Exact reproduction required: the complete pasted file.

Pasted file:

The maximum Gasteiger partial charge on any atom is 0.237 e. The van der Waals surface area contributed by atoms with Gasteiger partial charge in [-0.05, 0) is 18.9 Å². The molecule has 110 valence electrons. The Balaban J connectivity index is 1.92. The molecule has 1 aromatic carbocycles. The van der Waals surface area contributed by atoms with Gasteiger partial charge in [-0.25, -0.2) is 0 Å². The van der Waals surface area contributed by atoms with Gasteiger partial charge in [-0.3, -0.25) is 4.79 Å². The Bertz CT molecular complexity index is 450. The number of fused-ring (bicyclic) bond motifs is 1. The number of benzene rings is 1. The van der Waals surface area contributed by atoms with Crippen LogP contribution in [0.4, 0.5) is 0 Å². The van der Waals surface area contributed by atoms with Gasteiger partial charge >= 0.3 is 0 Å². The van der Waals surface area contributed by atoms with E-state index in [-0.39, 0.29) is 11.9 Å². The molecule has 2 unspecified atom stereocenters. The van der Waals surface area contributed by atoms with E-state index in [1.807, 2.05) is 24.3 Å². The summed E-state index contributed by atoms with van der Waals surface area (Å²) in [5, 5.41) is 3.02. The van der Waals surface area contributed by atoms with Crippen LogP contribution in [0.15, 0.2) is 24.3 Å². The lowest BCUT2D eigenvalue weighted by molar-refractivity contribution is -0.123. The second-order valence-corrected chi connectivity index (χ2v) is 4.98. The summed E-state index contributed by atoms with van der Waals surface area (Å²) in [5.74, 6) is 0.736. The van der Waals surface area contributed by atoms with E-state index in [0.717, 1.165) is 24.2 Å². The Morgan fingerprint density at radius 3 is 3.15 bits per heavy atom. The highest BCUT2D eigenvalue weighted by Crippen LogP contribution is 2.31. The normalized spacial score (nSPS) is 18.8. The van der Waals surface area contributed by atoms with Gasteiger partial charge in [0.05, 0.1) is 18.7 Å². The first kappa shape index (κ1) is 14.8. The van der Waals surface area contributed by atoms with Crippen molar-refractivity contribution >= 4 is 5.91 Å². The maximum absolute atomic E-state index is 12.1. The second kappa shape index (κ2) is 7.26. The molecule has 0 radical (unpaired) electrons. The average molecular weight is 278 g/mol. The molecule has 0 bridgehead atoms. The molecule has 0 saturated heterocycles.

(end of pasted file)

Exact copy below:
The maximum Gasteiger partial charge on any atom is 0.237 e. The van der Waals surface area contributed by atoms with Gasteiger partial charge in [-0.05, 0) is 18.9 Å². The molecule has 110 valence electrons. The Balaban J connectivity index is 1.92. The molecule has 1 aromatic carbocycles. The van der Waals surface area contributed by atoms with Gasteiger partial charge in [-0.25, -0.2) is 0 Å². The van der Waals surface area contributed by atoms with Gasteiger partial charge in [-0.3, -0.25) is 4.79 Å². The Bertz CT molecular complexity index is 450. The number of fused-ring (bicyclic) bond motifs is 1. The number of benzene rings is 1. The van der Waals surface area contributed by atoms with Crippen LogP contribution in [0.4, 0.5) is 0 Å². The van der Waals surface area contributed by atoms with Gasteiger partial charge >= 0.3 is 0 Å². The van der Waals surface area contributed by atoms with E-state index in [-0.39, 0.29) is 11.9 Å². The molecule has 2 unspecified atom stereocenters. The van der Waals surface area contributed by atoms with E-state index in [1.807, 2.05) is 24.3 Å². The summed E-state index contributed by atoms with van der Waals surface area (Å²) in [5, 5.41) is 3.02. The van der Waals surface area contributed by atoms with Crippen LogP contribution in [0.15, 0.2) is 24.3 Å². The lowest BCUT2D eigenvalue weighted by molar-refractivity contribution is -0.123. The second-order valence-corrected chi connectivity index (χ2v) is 4.98. The summed E-state index contributed by atoms with van der Waals surface area (Å²) in [5.74, 6) is 0.736. The van der Waals surface area contributed by atoms with E-state index in [0.717, 1.165) is 24.2 Å². The Morgan fingerprint density at radius 3 is 3.15 bits per heavy atom. The highest BCUT2D eigenvalue weighted by Crippen LogP contribution is 2.31. The normalized spacial score (nSPS) is 18.8. The van der Waals surface area contributed by atoms with Gasteiger partial charge in [0.05, 0.1) is 18.7 Å². The first kappa shape index (κ1) is 14.8. The van der Waals surface area contributed by atoms with Crippen molar-refractivity contribution >= 4 is 5.91 Å². The maximum absolute atomic E-state index is 12.1. The second kappa shape index (κ2) is 7.26. The molecule has 0 radical (unpaired) electrons. The average molecular weight is 278 g/mol. The molecule has 0 bridgehead atoms. The molecule has 0 saturated heterocycles.